Weekly Review — April 25, 2018, 6:40 pm

Weekly Review

A naked man kills four people at a Waffle House, a wildfire spreads across Oklahoma, and NASA launches a satellite to search for new planets

In a Waffle House parking lot in Nashville, Tennessee, a man who was described by a witness as “naked except for a jacket” exited his vehicle and began firing an assault rifle, killing four people and wounding at least seven.[1][2] Nashville’s mayor called for stricter gun-control laws, and Tennessee lawmakers voted to cut $250,000 from their budget for Memphis because the city removed Confederate monuments. “Bad actions,” said a state lawmaker, lead to “bad consequences.”[3][4] A three-judge panel stopped the Justice Department from withholding money from sanctuary cities, saying the department wrongly used “the sword of federal funding to conscript state and local authorities to aid in federal civil immigration enforcement”; the US Supreme Court said that a federal law allowing the government to deport noncitizens who are found guilty of committing a “crime of violence” was too vague; and it was reported that since October, more than 700 children at the US border have been separated from adults claiming to be their parents.[5][6][7] Kris Kobach, Kansas’s secretary of state and the former head of the White House’s voter fraud commission, was held in contempt of court for not following an order to register voters.[8]

The Democratic National Committee filed suit against Russia, WikiLeaks, and US president Donald Trump, accusing the three parties of colluding with one another to help Trump win the 2016 election; former New York City mayor Rudolph Giuliani joined Trump’s legal team and said he hoped to end a special counsel investigation into Trump’s ties to Russia in “maybe a couple of weeks”; US attorney general Jeff Sessions reportedly told the White House that he would resign if Trump fired the deputy attorney general, who is overseeing the special counsel investigation; and declassified memos written by former FBI director James Comey, whom Trump fired, revealed that Trump believed one of his former national security advisers, who has since pleaded guilty to lying to the FBI about his communications with Russia, had “judgment issues.”[9][10][11][12] South Korea said that upcoming talks with North Korea may lead to a formal peace treaty to end the Korean War; and North Korean leader Kim Jong-un said that his country will stop testing its nuclear weapons.[13][14] NASA launched a planet-hunting satellite.[15]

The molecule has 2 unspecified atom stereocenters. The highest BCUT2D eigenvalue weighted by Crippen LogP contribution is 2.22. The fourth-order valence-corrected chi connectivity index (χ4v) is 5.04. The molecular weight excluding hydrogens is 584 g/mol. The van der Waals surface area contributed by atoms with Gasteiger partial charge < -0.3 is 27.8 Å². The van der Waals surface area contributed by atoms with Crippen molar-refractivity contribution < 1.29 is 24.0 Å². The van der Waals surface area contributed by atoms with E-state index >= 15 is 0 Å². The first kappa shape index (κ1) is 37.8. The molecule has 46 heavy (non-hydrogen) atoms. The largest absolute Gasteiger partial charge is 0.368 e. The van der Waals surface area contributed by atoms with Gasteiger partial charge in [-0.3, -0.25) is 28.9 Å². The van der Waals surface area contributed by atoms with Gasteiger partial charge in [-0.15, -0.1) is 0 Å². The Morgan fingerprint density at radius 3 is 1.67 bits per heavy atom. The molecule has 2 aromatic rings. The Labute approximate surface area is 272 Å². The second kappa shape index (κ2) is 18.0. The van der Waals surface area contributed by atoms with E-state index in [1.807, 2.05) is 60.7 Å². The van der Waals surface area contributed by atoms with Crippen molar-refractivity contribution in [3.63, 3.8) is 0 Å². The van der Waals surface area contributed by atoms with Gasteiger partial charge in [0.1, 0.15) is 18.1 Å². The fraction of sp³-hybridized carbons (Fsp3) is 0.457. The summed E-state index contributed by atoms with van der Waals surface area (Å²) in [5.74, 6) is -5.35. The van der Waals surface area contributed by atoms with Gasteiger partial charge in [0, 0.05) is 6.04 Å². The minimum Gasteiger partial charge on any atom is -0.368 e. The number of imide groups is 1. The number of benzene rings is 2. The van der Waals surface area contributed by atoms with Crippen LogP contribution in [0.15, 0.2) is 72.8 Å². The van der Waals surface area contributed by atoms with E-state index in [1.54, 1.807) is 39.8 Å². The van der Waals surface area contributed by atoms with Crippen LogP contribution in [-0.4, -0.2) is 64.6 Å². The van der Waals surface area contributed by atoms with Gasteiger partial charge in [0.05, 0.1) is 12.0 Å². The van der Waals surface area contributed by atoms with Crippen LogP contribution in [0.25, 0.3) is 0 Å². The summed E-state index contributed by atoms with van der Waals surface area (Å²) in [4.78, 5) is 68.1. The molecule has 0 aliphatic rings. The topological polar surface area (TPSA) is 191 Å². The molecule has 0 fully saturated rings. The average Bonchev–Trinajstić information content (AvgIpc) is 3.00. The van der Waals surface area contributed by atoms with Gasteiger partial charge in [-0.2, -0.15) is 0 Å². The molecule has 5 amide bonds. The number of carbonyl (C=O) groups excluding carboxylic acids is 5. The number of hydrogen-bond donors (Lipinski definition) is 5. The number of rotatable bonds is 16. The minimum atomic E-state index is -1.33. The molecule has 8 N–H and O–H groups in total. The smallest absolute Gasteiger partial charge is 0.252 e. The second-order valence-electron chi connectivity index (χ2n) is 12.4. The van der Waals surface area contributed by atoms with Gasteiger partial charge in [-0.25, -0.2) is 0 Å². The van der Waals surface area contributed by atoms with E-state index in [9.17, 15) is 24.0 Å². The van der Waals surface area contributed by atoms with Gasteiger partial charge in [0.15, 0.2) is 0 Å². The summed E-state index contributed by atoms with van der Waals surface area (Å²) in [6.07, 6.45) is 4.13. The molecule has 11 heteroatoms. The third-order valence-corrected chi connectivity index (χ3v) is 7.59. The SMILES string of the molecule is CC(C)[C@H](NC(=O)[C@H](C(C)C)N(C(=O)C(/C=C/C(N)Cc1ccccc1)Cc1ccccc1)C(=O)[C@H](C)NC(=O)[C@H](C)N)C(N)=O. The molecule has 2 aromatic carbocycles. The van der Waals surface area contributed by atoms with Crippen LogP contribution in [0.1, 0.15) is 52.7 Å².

A fan blade in the engine of a Southwest Airlines plane broke off midflight and sliced open the cabin, killing one passenger.[16] Researchers announced that climate change caused the collapse of 29 percent of reefs off the coast of Australia.[17] A wildfire in Oklahoma spread to more than 283,000 acres of land and produced 70-foot flame walls.[18] A Washington, D.C., lawmaker who claimed that a rich Jewish family controlled the weather ignored a reporter’s question about why he ended his visit to the Holocaust museum early; and, on Holocaust Remembrance Day, the German music industry’s award for best hip-hop album was given to a duo who have rapped about being “more defined than Auschwitz prisoners” and created a video in which a London banker creates evil in the world while wearing a Star of David.[19][20] It was reported that bull sharks are mating closer to the shore.[21]

Sign up and get the Weekly Review delivered to your inbox. Subscribe to Harper’s Magazine today!

Share
Single Page

More from Jacob Rosenberg:

Weekly Review June 19, 2018, 10:17 am

Weekly Review

Donald Trump admires North Korean state TV, the Supreme Court upholds Ohio’s ability to purge voters from its rolls, a woman sues NASA to keep her moondust

Weekly Review May 29, 2018, 5:04 pm

Weekly Review

Harvey Weinstein is released on bail, Italy’s prime minister–designate fails to form a government, and the fourth man to walk on the moon dies

Weekly Review May 15, 2018, 11:14 am

Weekly Review

Trump leaves the Iran nuclear deal, Ebola breaks out in the Democratic Republic of Congo, and scientists claim that Pluto is still a planet

Get access to 169 years of
Harper’s for only $23.99

United States Canada

CATEGORIES

THE CURRENT ISSUE

August 2019

The Last Frontier

= Subscribers only.
Sign in here.
Subscribe here.

A Play with No End

= Subscribers only.
Sign in here.
Subscribe here.

The Call of the Drums

= Subscribers only.
Sign in here.
Subscribe here.

Brutal from the Beginning

= Subscribers only.
Sign in here.
Subscribe here.

The Alps

= Subscribers only.
Sign in here.
Subscribe here.

view Table Content

FEATURED ON HARPERS.ORG

Article
The Last Frontier·

= Subscribers only.
Sign in here.
Subscribe here.